Good morning! Welcome to The Morning Shift, your roundup of the auto news you crave, all in one place every weekday morning. Here are the important stories you need to know.
1st Gear: Volkswagen Will Survive, But It’s Not A Good Look
Volkswagen, a car company, has been caught up in a bit of a kerfuffle over some diesel engines it made. Those diesels were dirty. One of the large problems – of which there are many – is that Volkswagen advertised them as clean. Volkswagen did this in a few countries. One of those countries was South Korea, and now South Korea is demanding a big fine and an investigation into executives, Reuters reports:
South Korea said it will file criminal complaints against five former and current executives at Volkswagen AG’s (VOWG_p.DE) South Korean unit and fine the company a record 37.3 billion won ($31.87 million) for false advertising on vehicle emissions.
The fine, a record for false advertising in the Asian country, indicates South Korean authorities are in no mood to soften their tough line on the German carmaker’s emissions-test cheating, having already suspended most of its sales in the country since August.
The Fair Trade Commission (FTC) said on Wednesday it would ask prosecutors to investigate Volkswagen’s headquarters, its South Korean unit and five former and current executives including André Konsbruck, currently vice president of sales for the Americas at Volkswagen unit Audi, and Audi’s Head of Sales Overseas Terence Bryce Johnsson.
The nearly $32 million fine isn’t enough to truly put a hurt on VW, but it’ll be an annoyance.
Note: This gear originally said that South Korean prosecutors would be bringing charges against the executives, but it’s actually not clear from the Reuters report, which states that South Korea will both “file criminal complaints” against the executives and “would ask prosecutors to investigate... five former and current executives...” It’s been updated to reflect that discrepancy.
2nd Gear: Skoda Plans To Double By 2025
Skoda, Volkswagen’s only good company for the WORKIN’ CLASS, is planning a big push over the next few years, according to Bloomberg:
Skoda Auto AS, the Czech subsidiary of Volkswagen AG, plans to expand production to more than 2 million vehicles a year by 2025, according to its top executive. The brand, which is adding a new SUV model to its range, will invest “several billion euros” by the end of the decade to boost capacity of its Czech factories, Chief Executive Officer Bernhard Maier said in an interview with Mlada Fronta Dnes newspaper published on Wednesday. It will also seek to enter new markets including Singapore, South Korea and Iran, he said.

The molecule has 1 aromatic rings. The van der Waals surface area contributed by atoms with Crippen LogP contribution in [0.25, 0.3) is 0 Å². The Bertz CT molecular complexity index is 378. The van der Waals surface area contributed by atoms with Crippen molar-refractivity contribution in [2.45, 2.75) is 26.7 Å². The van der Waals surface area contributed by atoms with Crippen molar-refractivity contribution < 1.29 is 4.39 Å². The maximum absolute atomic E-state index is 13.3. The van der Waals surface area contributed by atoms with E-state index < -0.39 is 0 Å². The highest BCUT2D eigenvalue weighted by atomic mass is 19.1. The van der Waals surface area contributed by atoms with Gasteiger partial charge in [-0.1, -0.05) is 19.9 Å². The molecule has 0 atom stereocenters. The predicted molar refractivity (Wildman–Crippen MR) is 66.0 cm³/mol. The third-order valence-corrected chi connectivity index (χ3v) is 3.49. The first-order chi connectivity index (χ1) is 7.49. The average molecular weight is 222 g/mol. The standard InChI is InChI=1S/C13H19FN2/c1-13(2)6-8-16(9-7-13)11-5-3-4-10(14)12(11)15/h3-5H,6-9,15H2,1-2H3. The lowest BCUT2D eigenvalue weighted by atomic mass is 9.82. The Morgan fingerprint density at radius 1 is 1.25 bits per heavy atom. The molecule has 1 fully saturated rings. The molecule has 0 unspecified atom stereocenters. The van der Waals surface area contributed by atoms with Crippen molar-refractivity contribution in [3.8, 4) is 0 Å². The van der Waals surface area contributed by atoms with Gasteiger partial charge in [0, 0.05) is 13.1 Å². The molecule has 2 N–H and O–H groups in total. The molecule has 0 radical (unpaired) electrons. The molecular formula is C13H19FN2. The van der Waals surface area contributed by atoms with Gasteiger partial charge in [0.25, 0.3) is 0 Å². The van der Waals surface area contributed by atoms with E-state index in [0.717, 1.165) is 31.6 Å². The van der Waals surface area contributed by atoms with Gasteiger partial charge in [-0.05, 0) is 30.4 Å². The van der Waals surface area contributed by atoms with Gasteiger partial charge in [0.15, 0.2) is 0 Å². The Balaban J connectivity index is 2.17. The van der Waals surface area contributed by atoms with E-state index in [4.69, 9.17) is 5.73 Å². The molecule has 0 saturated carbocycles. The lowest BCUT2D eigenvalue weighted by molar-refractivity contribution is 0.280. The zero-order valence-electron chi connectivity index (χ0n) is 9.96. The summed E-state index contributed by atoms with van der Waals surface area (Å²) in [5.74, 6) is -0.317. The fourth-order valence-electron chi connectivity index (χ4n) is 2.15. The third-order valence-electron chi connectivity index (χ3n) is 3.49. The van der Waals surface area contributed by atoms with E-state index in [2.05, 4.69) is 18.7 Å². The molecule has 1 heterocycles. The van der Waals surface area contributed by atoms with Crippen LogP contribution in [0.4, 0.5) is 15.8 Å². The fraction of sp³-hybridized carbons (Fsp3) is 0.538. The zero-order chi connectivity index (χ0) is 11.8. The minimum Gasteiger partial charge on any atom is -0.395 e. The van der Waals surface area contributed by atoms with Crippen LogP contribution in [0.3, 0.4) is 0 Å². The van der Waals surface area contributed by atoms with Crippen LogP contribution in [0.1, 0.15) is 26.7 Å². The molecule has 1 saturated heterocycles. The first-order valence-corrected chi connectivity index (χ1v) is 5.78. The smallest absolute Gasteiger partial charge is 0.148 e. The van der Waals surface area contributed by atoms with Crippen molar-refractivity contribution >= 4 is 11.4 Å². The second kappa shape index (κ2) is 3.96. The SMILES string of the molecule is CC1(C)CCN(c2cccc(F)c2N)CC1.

We are desperately hoping out that Maier also meant to include the United States as a new Skoda market, but he just forgot to mention it. It’s okay, Bernhard, I forget about us sometimes, too.
3rd Gear: Renault And Nissan Still Aren’t Playing Nice: Report
Renault and Nissan, while technically not one company, are enmeshed by a tangled ownership web and a common CEO. This setup was supposed to have a lot of benefits, especially in product development where common platforms and whatnot could bring a lot of cost savings. That has apparently not worked out as well as Renault-Nissan planned, so Reuters says that the company is shuffling Alain Raposo, the person responsible for integrating all of its engines and gearboxes.
But I doubt that will fix everything:
“It’s a permanent punch-up - after 17 years we are still unable to think like a single company,” said one of Raposo’s management colleagues. “In powertrain it’s always been hell.”
Sounds like everyone’s having fun over there.
4th Gear: Volvo Gets A New Research And Development Chief
Volvo just named Henrik Green, a Swede, to lead the Swedish company’s R&D efforts, Automotive News reports:
Green, 43, replaces Peter Mertens, who is moving to Audi to become its board member for technical development.
Mertens’ surprise departure to Audi created an opportunity to put Green, a 20-year Volvo veteran, in charge of the Swedish automaker’s 6,500-person global r&d team, which has played a key role in putting the company in position to have its third straight year of record worldwide sales.
Volvo is also counting on Green and his team to add plug-in hybrid powertrains across the automaker’s entire range and get a fully autonomous car on the road by 2021.
We’re at a pivotal point for Volvo, as it’s already launched the big players of its top-of-the-line 90 series, it begins to launch all of the smaller cars, and it wants a self-driving car in five years. That’s a tall order.
5th Gear: Ford Sets China Sales Record For November
Ford’s Chinese sales are up 17.1 percent for November, the Detroit News reports, which is putting the company on track for a banner year. Good for them, I suppose.
Reverse: NYC Officials Vote To Ruin NYC
On this day in 1964, the New York City Board of Estimate votes to revive a controversial plan to build a 10-lane, $100 million elevated expressway across Lower Manhattan from the Holland Tunnel on the west to the Williamsburg and Manhattan Bridges on the east.
That highway never got built.
Neutral: What Skoda Is Best Skoda?
And why is it the Skoda Citigo?